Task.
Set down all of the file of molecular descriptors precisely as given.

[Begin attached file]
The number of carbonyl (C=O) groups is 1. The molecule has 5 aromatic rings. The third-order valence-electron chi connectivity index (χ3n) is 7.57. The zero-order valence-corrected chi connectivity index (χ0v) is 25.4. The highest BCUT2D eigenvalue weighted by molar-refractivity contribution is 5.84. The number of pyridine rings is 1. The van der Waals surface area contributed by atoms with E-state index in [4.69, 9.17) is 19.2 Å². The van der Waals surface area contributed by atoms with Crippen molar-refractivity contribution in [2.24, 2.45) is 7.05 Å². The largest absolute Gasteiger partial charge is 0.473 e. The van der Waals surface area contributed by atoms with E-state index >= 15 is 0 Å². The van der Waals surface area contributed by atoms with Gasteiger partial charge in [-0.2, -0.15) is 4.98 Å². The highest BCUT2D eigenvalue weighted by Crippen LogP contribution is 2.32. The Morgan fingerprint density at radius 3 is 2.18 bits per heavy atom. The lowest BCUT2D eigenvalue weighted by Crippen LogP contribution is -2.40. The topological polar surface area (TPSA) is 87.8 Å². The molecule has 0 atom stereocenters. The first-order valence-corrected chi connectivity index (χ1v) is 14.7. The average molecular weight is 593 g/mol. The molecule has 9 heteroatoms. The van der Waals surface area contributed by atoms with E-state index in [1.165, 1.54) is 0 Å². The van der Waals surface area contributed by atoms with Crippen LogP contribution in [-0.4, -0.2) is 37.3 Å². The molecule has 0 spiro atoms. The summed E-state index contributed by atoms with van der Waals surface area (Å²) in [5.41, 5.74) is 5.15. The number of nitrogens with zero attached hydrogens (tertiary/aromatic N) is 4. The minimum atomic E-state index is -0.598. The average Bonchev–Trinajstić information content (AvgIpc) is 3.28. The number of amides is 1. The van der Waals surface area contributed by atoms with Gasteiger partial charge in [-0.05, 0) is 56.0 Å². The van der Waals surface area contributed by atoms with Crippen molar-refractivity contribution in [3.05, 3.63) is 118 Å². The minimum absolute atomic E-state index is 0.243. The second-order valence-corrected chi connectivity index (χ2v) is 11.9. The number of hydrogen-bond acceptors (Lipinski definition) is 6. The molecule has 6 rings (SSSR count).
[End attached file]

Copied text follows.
The number of carbonyl (C=O) groups is 1. The molecule has 5 aromatic rings. The third-order valence-electron chi connectivity index (χ3n) is 7.57. The zero-order valence-corrected chi connectivity index (χ0v) is 25.4. The highest BCUT2D eigenvalue weighted by molar-refractivity contribution is 5.84. The number of pyridine rings is 1. The van der Waals surface area contributed by atoms with E-state index in [4.69, 9.17) is 19.2 Å². The van der Waals surface area contributed by atoms with Crippen molar-refractivity contribution in [2.24, 2.45) is 7.05 Å². The largest absolute Gasteiger partial charge is 0.473 e. The van der Waals surface area contributed by atoms with E-state index >= 15 is 0 Å². The van der Waals surface area contributed by atoms with Gasteiger partial charge in [-0.2, -0.15) is 4.98 Å². The highest BCUT2D eigenvalue weighted by Crippen LogP contribution is 2.32. The Morgan fingerprint density at radius 3 is 2.18 bits per heavy atom. The lowest BCUT2D eigenvalue weighted by Crippen LogP contribution is -2.40. The topological polar surface area (TPSA) is 87.8 Å². The molecule has 0 atom stereocenters. The first-order valence-corrected chi connectivity index (χ1v) is 14.7. The average molecular weight is 593 g/mol. The molecule has 9 heteroatoms. The van der Waals surface area contributed by atoms with E-state index in [1.165, 1.54) is 0 Å². The van der Waals surface area contributed by atoms with Crippen LogP contribution in [-0.4, -0.2) is 37.3 Å². The molecule has 0 spiro atoms. The summed E-state index contributed by atoms with van der Waals surface area (Å²) in [5.41, 5.74) is 5.15. The number of nitrogens with zero attached hydrogens (tertiary/aromatic N) is 4. The minimum atomic E-state index is -0.598. The average Bonchev–Trinajstić information content (AvgIpc) is 3.28. The number of amides is 1. The van der Waals surface area contributed by atoms with Gasteiger partial charge in [-0.05, 0) is 56.0 Å². The van der Waals surface area contributed by atoms with Crippen molar-refractivity contribution in [3.05, 3.63) is 118 Å². The minimum absolute atomic E-state index is 0.243. The second-order valence-corrected chi connectivity index (χ2v) is 11.9. The number of hydrogen-bond acceptors (Lipinski definition) is 6. The molecule has 6 rings (SSSR count).